How will the EPA’s new natural gas drilling regulations impact Pennsylvania? The Post-Gazette takes a look:
Ms. McCarthy said the flaring requirement will cut emissions of smog-forming volatile organic compounds by up to 290,000 tons a year or 95 percent from the 13,000 wells that are fracked annually. It is also designed to reduce emissions of benzene, a human carcinogen, by up to 20,000 tons a year.
When emissions-capturing technology is fully implemented in 2015, it will reduce methane emissions by up to 1.7 million tons a year, offsetting equipment costs and resulting in cost savings of more than $9 million a year, she said.
“These standards are practical, affordable and achievable,” Ms. McCarthy said.
Almost 50 percent of fracked wells nationwide already use equipment to capture emissions during well-completion, she said, including all wells in Colorado and Wyoming, states that require its use, as well as urban areas in Texas.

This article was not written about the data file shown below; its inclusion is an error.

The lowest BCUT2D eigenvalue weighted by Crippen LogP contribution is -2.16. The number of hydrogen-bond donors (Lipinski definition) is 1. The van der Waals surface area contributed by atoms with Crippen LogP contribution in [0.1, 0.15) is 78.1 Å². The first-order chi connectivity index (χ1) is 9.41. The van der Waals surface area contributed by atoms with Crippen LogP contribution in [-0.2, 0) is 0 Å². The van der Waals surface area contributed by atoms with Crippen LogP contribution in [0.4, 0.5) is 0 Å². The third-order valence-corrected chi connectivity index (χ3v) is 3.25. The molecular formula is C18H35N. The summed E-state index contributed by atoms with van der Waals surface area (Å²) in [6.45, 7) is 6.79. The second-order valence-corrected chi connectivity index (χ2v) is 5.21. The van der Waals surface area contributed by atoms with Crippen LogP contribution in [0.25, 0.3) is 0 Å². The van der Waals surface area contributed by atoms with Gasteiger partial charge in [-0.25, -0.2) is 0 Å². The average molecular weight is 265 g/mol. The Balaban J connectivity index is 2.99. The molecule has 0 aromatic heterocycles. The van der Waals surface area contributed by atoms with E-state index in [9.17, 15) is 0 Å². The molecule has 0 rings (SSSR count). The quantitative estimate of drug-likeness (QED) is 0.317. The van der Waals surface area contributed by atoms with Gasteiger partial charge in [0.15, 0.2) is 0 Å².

Left-leaning Mother Jones points out the new regulations 1) don’t go into effect until 2015, and 2) don’t directly limit greenhouse gasses:
The announcement has already excited many in the areas of Pennsylvania where fracking is a fact of daily life. “As a resident near a gas field, air pollution is way scarier than water well contamination,” said Susquehanna County environmental organizer Rebecca Roter, referring to the other major concern many locals have about fracking.
Matt Walker of Pennsylvania’s Clean Air Council stressed that while the rule is a boon for health concerns, further regulation was needed to curb the release of gases, like carbon dioxide and methane, that contribute to global warming. “We need to keep pushing,” he said. “We hope the EPA will set standards for greenhouse gases in the future.”
Gina McCarthy of the EPA said the mandate would yeild a 90 percent reduction in air pollutants released as a byproduct of the fracking process at some 13,000 gas wells nationwide.